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Training Course
Design and Evaluation of Innovation Policy:
Evaluating the Impacts of Science, Technology and Innovation Programs

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Application deadline: 6 February 2009

The International Development Research Centre (IDRC), Canada, the United Nations University- Maastricht Economic and Social Research and Training Center on Innovation and Technology (UNU-MERIT), Maastricht, The Netherlands and the National Research and Innovation Agency (ANII), Uruguay are jointly organizing a training course on the Design and Evaluation of Innovation Policy (DEIP) in Uruguay from 30 March to 3 April 2009. Focus of this course will be explicitly on evaluation of Science and Technology Policies. This includes evaluation strategies, methodological approaches and statistical techniques.

The main objective is to foster ex-post evaluation capabilities of Offices of Science and Technology (OST) in the Latin American and Caribbean (LAC) region by providing them with methodological options and examples about different ways to assess the impact on development outcomes and effectiveness of the science, technology and innovation policies (STIP).

The methodology will aim at answering the following question: how can one evaluate whether a given STI program is actually working? This course deals with methodological techniques that have been developed to estimate the causal impact on one or more outcomes of interest of any generic STI “intervention” in the presence of selection decisions by agents (be them firms, public research organizations, universities or individual researchers). After highlighting the “evaluation problem” and the challenges it poses to the analyst, the training will focus on the empirical methods to solve it and on the “research infrastructure” needed to carry-out successful and informative evaluations. For each of these approaches, training will provide the basic intuition, discuss the assumptions needed for its validity, highlight the question it answers, and discuss its strengths and weaknesses drawing from example application in the literature.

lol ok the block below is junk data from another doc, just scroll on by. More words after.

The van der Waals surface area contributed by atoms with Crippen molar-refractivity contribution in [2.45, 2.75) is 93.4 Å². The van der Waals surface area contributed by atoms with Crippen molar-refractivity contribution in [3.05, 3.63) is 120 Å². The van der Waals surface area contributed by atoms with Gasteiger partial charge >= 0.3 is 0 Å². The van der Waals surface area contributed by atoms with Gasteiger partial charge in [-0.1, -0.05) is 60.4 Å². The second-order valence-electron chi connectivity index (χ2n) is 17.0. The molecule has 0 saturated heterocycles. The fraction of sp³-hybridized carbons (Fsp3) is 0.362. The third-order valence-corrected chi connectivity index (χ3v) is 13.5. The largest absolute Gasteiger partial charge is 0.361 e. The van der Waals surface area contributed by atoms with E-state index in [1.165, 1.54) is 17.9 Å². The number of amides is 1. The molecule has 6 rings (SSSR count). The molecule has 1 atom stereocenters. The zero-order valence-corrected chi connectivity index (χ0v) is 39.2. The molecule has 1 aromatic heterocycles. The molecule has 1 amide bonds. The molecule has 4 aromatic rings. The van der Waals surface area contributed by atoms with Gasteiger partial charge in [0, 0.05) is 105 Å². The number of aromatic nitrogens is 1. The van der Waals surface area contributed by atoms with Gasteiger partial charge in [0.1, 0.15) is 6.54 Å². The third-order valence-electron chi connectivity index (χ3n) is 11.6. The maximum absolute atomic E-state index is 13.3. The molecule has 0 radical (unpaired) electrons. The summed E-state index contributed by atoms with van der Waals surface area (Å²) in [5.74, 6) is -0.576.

Venue:
ANII´s Conferences Room, Montevideo, Uruguay

Date:
30 March to 3 April 2009

Target Clientele:

The potential participants are:

  1. Senior and middle level officials of Ministries of Latin American countries dealing with Science, Technology and Innovation Policies,
  2. State officials involved in policy making about technology,
  3. Officials of State Science and Technology Councils and
  4. Personnel from the private sector involved in strategic planning and business excellence and managers of science parks and technology incubators.

Selection of the candidates:
The candidate's qualifications, experience, and the relevance of their present work to innovation and policy making, will be the main selection criteria.

Course Completion Certificate
All participants who successfully complete the course will be given a course completion certificate.

Reading Materials
Participants will be provided with a compilation of key reading materials.

Course fee
There is no course fee for participants. Participants from outside Uruguay are expected to arrange for their own travel funding. However, a system of 20 scholarships will be put in place initially for participants from poor and far distant countries. A tripartite academic committee between UNU MERIT, IDRC and ANII will allocate these scholarships.

Language
The language of the training will be English (in particular with regards to the international speakers), however local speakers could lecture in Spanish. Simultaneous translation will be also provided. The trainers will be a combination of international and regionally based speakers.

Level of Knowledge Required
Basic statistical knowledge including some familiarity with regression analysis is recommendable.